A woman was taking a tour of a fortune 500 company to look at how the company worked.
First, she visited the basement to talk to the service and janitorial staff. The janitorial staff talked about their jobs and how they were to go around every so often and keep the place looking tidy. It wasn’t that difficult of a job for them and consistent work. She found out they were making $25,000** per year. She thought to herself, “that’s pretty good for services and janitorial staff within any company. That’s definitely fair.”
Next, she visited the secretaries. The secretaries were down for some chit chat. They told her all about their own jobs and responsibilities. They declared that the work was fairly easy for what they required to do, and they had a steady job that they were able to handle for the consistent hours. They had good vacation hours and were able to go home to their families and enjoy life. Afterward, the woman asked them how much they made and they stated they were making about $35,000** a year. That seemed fair to her for what they were doing.
Subsequently, she visited the employees that were responsible for making the products. They told her about their specific duties and how it related to the function of the company. They were tasked with figuring out solutions that the company could provide its customers to solve their problems. In the course of events one of the engineers volunteered that his salary was $65,000** a year. That could be boosted up over $100,000 per year as they progressed in expertise. The woman thought to herself, “That seems reasonable. These engineers have to go to school for 4 years to get a university degree. As they progress the company requires that they get further education. Yes, I could see that education level correlates with salary.”
As she is doing this, the CEO of the company walks by into his office. It is around 4 PM and the secretaries greet him. The woman nonchalantly asks them about his wherebouts. The secretaries tell her that he usually only comes in for a few hours a day most of the time to make sure the company is running correctly.
A bit later she eventually finds herself talking to some of the managers of the company. Each of these managers run teams of 5-10 engineers working on a project. They keep the group on task. They have consistent hours and are even paid overtime when they have to work extensively on projects that need to be finished by certain deadlines. The woman finally asks what type of salary they make and find out that they average a salary of $130,000** while some of the most experienced managers are making upwards of $160,000. She thinks to herself that seems really high, but I suppose they are more experienced than the engineers. Their expertise and leadership require that they should make more.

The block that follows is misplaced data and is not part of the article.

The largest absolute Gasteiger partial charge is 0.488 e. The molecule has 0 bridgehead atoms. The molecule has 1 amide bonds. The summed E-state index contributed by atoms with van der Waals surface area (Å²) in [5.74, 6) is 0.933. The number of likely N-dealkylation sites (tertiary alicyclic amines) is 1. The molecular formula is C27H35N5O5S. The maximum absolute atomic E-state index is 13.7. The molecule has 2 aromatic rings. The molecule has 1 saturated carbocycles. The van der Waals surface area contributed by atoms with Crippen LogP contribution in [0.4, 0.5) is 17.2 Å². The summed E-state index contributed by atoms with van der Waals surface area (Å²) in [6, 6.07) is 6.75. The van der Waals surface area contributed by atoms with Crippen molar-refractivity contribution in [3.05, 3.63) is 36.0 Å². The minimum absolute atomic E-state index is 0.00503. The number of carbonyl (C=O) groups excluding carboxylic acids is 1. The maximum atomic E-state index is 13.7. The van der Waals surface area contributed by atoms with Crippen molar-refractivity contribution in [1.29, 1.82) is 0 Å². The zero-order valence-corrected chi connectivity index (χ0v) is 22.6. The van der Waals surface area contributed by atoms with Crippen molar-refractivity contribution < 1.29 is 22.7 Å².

After she finishes talking with the project managers she looks at her watch. She gasps and discovers that it is 7 PM and the offices are mostly closed already. She thanks the project managers for their time, and packs her bags. She laments the fact that she wasn’t able to talk to the CEO today. However, as she walks out of the room she sees that the CEO of the company is still in his office. She wanders over and pokes her head in, and asks if she can talk with him real quick.
The CEO says sure he can chat real quick. The first thing she asks him is how much he makes. The CEO states “I make $12,900,000** as CEO of this company with bonuses included.” The woman gasps and starts freaking out. She quickly gives him a rundown that he makes 516x more than the janitors, 368x more than the secretaries, 198x more than the engineers, and more than 99x of the managers. “Don’t you think that’s unfair,” she proclaims. “Your company is super successful. You can make your own schedule! You only come in for a few hours a day and make so much more money compared to everyone else! You have so much power and so much money for so little work. That’s totally unfair. In fact, I’ve heard your case is like most companies. The CEO on average makes 380x** more than the average employee.”
The CEO chuckles and says, “Lady, they don’t pay me enough for this. The company does not pay me for what I do on a day to day basis. The value of a leader lies not in the power he weilds nor his salary. I am the one responsible to implement the vision of the company during conflict and stressful situations when crap hits the fan.” The woman has a confused look on her face. The CEO finishes packing up his things and thanks her for the chat. She mumbles out, “I still don’t understand… I can see that you have tons of extra responsibility but the compensation still seems unfair.”
The CEO has a faint hint of a smile and responds, “Whose fault is it if the company goes bankrupt? Whose fault is it that tens of thousands of people are out of a job? Whose fault is it if there is corruption in the company? It is my fault. I am the fall guy if things go badly. Do you want to be the fall guy with widespread public shame and embarrassment and be the cause of tens of thousands of people losing their jobs even if it isn’t totally your fault?”
** All salary numbers and averages based on real averages for positions in the industry.